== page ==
Saturday, July 28, 2012

#236 Frank Eufemia

Card thoughts:I always got this guy mixed up with Pete Filson. And, I couldn’t pronounce his name. This is Eufemia’s only Topps card, and he's either chewing tobacco or sucking on a Gobstopper.

The player: This will be a short post. This season was Eufemia’s only one in the majors. He debuted on May 21 (pitching 3 1/3 innings and striking out 2) and his career ended October 1 (1 inning, 1 walk, 1 strikeout). In between, he relieved in 37 other games, struck out 30, and saved 2 games.

Eufemia attempted a couple of minor league comebacks, once with Tidewater (Mets) in 1992 and again with New Jersey (Independent) in 1998, but neither of them worked out. He is a gym teacher at a high school in Montvale, NJ.

Rear guard: Eufemia's first save came in a close 1-0 victory over the White Sox. He was lucky to get the save. After starter Mike Smithson walked Carlton Fisk with one out, Eufemia was called on to relieve, where he promptly gave up a single to Ron Kittle, advancing Fisk to second. In what must have been a base running blunder, Fisk was somehow thrown out at third on a single to right by Jerry Hairston. Eufemia then retired Ozzie Guillen with a flyball to right to earn the save.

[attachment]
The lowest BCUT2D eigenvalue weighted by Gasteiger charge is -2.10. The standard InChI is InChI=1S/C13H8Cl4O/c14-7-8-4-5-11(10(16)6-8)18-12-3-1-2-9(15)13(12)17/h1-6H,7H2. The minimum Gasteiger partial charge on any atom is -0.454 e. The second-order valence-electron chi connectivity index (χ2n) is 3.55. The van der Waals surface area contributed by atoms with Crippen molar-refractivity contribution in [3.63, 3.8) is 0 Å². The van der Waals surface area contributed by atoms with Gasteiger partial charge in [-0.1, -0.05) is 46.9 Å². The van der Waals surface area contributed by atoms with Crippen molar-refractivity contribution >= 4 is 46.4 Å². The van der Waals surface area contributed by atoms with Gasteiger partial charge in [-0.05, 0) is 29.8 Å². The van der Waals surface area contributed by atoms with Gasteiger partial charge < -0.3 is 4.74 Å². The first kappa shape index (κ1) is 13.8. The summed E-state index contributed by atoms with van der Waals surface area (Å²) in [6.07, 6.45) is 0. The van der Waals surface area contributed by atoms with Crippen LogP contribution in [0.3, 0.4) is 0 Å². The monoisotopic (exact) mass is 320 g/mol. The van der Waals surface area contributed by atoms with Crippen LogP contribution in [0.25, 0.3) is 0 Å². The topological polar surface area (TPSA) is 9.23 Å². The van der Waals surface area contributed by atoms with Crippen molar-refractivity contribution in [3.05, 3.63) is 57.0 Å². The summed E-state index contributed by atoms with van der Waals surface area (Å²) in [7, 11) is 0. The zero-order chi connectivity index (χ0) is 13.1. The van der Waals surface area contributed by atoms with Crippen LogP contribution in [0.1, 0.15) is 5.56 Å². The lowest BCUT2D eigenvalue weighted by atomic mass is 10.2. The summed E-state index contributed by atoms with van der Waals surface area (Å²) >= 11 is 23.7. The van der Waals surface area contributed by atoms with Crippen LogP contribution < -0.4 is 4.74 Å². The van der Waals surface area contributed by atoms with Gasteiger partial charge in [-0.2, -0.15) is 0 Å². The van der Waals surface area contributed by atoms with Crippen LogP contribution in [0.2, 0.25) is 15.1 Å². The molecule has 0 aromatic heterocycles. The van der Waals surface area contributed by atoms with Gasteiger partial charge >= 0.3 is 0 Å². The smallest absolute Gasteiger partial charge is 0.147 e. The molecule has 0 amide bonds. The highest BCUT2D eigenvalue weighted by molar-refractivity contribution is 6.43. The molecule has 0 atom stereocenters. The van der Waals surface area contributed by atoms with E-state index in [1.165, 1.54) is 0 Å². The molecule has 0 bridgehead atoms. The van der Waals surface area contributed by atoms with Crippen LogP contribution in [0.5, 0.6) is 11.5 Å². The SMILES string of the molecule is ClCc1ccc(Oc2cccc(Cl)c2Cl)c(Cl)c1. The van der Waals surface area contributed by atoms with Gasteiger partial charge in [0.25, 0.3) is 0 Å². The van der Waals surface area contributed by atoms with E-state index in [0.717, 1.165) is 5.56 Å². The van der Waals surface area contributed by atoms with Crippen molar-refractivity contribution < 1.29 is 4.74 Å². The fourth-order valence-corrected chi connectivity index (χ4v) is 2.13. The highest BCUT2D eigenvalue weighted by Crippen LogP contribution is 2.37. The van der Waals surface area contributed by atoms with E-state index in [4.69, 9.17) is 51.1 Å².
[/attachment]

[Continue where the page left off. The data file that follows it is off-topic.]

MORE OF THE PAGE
Don Mincher was a typical mid-level slugger in the 1960s, generally hitting about 20 homers a year, and struggling to hit over .250. He had 7 hits in 44 pinch at bats in 1964. Here's Mincher's card representing that year.

Thursday, July 26, 2012

#235 Butch Wynegar

Card thoughts: "Butch" is the nickname they always gave the tough kids in young boys' stories. Or "Spike." We'll see a Spike later in the set.

 The player: Wynegar was one of the best young catchers in the 1970s, coming in second in the Rookie of the Year voting at the age of 20. But his trade to the Yankees in 1982 spiraled his career and mental health downward and he was never the same player again.

Wynegar never played above A-ball before debuted with the Twins April 9, 1976. But that didn’t seem to matter, as he hit 10 homers, drove in 69, and walked more than he struck out, as a rookie. Wynegar was no slouch behind the plate either, as he rated just behind Jim Sundberg as the best defensive catcher in the American League. He also was the youngest player at the time to appear in an all star game where he drew a walk in his only at bat. Topps gave him a rookie cup card for his efforts.